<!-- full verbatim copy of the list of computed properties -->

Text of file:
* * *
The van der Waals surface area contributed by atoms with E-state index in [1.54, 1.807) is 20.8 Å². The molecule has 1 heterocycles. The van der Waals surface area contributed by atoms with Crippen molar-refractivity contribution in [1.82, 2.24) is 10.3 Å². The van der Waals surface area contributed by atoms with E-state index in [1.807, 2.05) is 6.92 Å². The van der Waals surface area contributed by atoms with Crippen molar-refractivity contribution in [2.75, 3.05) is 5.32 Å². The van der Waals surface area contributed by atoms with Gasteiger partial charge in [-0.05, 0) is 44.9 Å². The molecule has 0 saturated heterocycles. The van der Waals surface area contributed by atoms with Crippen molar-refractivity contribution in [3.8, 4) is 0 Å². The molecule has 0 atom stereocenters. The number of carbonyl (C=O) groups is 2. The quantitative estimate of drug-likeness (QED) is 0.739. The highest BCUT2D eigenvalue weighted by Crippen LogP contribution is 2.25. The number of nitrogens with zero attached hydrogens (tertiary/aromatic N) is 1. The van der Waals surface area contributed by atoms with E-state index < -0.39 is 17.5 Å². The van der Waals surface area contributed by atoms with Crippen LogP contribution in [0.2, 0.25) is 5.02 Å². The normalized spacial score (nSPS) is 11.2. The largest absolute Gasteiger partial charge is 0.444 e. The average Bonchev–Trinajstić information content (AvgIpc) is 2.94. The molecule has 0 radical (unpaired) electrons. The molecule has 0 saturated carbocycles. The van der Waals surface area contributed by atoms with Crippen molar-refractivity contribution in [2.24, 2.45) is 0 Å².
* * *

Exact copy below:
The van der Waals surface area contributed by atoms with E-state index in [1.54, 1.807) is 20.8 Å². The molecule has 1 heterocycles. The van der Waals surface area contributed by atoms with Crippen molar-refractivity contribution in [1.82, 2.24) is 10.3 Å². The van der Waals surface area contributed by atoms with E-state index in [1.807, 2.05) is 6.92 Å². The van der Waals surface area contributed by atoms with Crippen molar-refractivity contribution in [2.75, 3.05) is 5.32 Å². The van der Waals surface area contributed by atoms with Gasteiger partial charge in [-0.05, 0) is 44.9 Å². The molecule has 0 saturated heterocycles. The van der Waals surface area contributed by atoms with Crippen molar-refractivity contribution in [3.8, 4) is 0 Å². The molecule has 0 atom stereocenters. The number of carbonyl (C=O) groups is 2. The quantitative estimate of drug-likeness (QED) is 0.739. The highest BCUT2D eigenvalue weighted by Crippen LogP contribution is 2.25. The number of nitrogens with zero attached hydrogens (tertiary/aromatic N) is 1. The van der Waals surface area contributed by atoms with E-state index < -0.39 is 17.5 Å². The van der Waals surface area contributed by atoms with Crippen LogP contribution in [0.2, 0.25) is 5.02 Å². The normalized spacial score (nSPS) is 11.2. The largest absolute Gasteiger partial charge is 0.444 e. The average Bonchev–Trinajstić information content (AvgIpc) is 2.94. The molecule has 0 radical (unpaired) electrons. The molecule has 0 saturated carbocycles. The van der Waals surface area contributed by atoms with Crippen molar-refractivity contribution in [2.24, 2.45) is 0 Å².